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Proc Natl Acad Sci U S A. 2010 Jan 12;107(2):657-62. doi: 10.1073/pnas.0909033107. Epub 2009 Dec 22.

Structural basis for cofactor-independent dioxygenation of N-heteroaromatic compounds at the alpha/beta-hydrolase fold.

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  • 1Randall Division of Cell and Molecular Biophysics, King's College London, New Hunt's House, Guy's Campus, London SE1 1UL, England.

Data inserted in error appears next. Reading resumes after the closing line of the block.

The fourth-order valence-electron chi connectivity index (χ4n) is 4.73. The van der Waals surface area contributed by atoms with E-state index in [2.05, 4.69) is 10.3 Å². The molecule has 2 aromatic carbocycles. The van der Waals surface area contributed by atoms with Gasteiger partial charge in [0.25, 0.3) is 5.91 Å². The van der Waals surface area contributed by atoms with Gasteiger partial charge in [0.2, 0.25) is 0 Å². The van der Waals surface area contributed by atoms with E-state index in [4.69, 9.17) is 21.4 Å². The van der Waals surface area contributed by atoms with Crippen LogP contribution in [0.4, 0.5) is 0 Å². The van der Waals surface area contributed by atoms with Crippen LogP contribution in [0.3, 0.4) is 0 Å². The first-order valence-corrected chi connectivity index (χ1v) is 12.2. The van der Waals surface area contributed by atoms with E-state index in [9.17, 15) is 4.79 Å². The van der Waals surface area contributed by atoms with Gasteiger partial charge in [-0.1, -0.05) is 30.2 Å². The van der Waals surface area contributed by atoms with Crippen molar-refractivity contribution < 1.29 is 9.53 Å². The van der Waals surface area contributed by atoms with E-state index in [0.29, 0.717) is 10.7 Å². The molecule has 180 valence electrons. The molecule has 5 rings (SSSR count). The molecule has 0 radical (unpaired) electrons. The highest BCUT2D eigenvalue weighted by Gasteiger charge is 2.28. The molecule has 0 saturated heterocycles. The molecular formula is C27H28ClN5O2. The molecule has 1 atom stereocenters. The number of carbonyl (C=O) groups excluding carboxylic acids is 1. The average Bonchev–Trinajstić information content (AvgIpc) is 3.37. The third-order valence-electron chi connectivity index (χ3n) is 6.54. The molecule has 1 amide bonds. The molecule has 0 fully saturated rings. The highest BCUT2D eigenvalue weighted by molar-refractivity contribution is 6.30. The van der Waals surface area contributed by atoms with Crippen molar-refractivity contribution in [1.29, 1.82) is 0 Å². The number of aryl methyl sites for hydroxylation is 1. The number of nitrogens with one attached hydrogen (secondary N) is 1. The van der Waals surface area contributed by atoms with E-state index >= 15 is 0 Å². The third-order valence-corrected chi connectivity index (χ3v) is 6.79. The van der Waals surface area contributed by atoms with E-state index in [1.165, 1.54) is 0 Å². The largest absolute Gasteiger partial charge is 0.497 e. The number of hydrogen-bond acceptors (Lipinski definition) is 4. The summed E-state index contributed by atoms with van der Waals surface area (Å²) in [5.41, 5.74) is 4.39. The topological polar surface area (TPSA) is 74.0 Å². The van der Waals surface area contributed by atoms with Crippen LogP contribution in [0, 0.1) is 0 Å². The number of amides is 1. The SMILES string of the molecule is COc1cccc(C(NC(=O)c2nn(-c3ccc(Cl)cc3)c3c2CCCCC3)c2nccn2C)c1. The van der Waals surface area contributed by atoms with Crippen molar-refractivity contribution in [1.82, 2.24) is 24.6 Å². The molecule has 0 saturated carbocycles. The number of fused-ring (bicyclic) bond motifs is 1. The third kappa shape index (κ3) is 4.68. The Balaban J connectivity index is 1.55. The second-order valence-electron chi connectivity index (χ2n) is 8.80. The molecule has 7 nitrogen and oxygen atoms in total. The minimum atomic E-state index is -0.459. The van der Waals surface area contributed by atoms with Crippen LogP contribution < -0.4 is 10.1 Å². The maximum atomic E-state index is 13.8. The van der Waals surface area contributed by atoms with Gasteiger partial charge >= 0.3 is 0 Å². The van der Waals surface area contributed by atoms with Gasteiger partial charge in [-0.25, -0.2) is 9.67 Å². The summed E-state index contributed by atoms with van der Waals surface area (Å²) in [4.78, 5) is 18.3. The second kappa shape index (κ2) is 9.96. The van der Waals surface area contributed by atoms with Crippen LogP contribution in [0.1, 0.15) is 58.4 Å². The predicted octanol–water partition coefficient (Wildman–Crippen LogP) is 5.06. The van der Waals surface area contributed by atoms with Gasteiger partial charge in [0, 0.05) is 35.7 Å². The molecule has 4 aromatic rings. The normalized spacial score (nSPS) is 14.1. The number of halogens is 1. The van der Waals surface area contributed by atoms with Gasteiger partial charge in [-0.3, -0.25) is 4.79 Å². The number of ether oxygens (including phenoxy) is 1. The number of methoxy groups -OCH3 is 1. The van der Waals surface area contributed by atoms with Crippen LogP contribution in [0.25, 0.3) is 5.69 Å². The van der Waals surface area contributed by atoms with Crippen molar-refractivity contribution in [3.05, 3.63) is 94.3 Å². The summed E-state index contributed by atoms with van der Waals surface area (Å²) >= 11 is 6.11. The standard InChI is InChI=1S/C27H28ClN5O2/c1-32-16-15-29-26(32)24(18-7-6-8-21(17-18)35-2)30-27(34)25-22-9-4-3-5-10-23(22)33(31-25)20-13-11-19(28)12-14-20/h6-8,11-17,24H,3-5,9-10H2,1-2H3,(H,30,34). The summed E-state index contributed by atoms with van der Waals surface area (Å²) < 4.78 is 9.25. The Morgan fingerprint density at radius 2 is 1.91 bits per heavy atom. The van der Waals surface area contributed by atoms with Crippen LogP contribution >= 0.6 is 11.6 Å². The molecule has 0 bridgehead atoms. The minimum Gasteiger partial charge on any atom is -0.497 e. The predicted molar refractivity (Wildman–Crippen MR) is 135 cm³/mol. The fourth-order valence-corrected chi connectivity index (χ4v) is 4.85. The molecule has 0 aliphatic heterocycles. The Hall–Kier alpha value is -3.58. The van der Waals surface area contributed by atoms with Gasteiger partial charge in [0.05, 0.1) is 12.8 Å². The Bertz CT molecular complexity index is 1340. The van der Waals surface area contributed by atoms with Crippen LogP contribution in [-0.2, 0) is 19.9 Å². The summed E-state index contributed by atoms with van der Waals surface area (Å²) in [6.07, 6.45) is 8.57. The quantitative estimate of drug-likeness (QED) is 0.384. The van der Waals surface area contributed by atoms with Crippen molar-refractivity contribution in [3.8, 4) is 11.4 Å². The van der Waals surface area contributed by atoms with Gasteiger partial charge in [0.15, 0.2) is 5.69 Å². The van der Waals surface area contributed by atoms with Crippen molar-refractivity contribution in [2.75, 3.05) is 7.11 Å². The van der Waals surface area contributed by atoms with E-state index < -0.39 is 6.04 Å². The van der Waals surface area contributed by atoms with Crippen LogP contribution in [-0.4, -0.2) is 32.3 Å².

Enzymatic catalysis of oxygenation reactions in the absence of metal or organic cofactors is a considerable biochemical challenge. The CO-forming 1-H-3-hydroxy-4-oxoquinaldine 2,4-dioxygenase (HOD) from Arthrobacter nitroguajacolicus Rü61a and 1-H-3-hydroxy-4-oxoquinoline 2,4-dioxygenase (QDO) from Pseudomonas putida 33/1 are homologous cofactor-independent dioxygenases involved in the breakdown of N-heteroaromatic compounds. To date, they are the only dioxygenases suggested to belong to the alpha/beta-hydrolase fold superfamily. Members of this family typically catalyze hydrolytic processes rather than oxygenation reactions. We present here the crystal structures of both HOD and QDO in their native state as well as the structure of HOD in complex with its natural 1-H-3-hydroxy-4-oxoquinaldine substrate, its N-acetylanthranilate reaction product, and chloride as dioxygen mimic. HOD and QDO are structurally very similar. They possess a classical alpha/beta-hydrolase fold core domain additionally equipped with a cap domain. Organic substrates bind in a preorganized active site with an orientation ideally suited for selective deprotonation of their hydroxyl group by a His/Asp charge-relay system affording the generation of electron-donating species. The "oxyanion hole" of the alpha/beta-hydrolase fold, typically employed to stabilize the tetrahedral intermediate in ester hydrolysis reactions, is utilized here to host and control oxygen chemistry, which is proposed to involve a peroxide anion intermediate. Product release by proton back transfer from the catalytic histidine is driven by minimization of intramolecular charge repulsion. Structural and kinetic data suggest a nonnucleophilic general-base mechanism. Our analysis provides a framework to explain cofactor-independent dioxygenation within a protein architecture generally employed to catalyze hydrolytic reactions.

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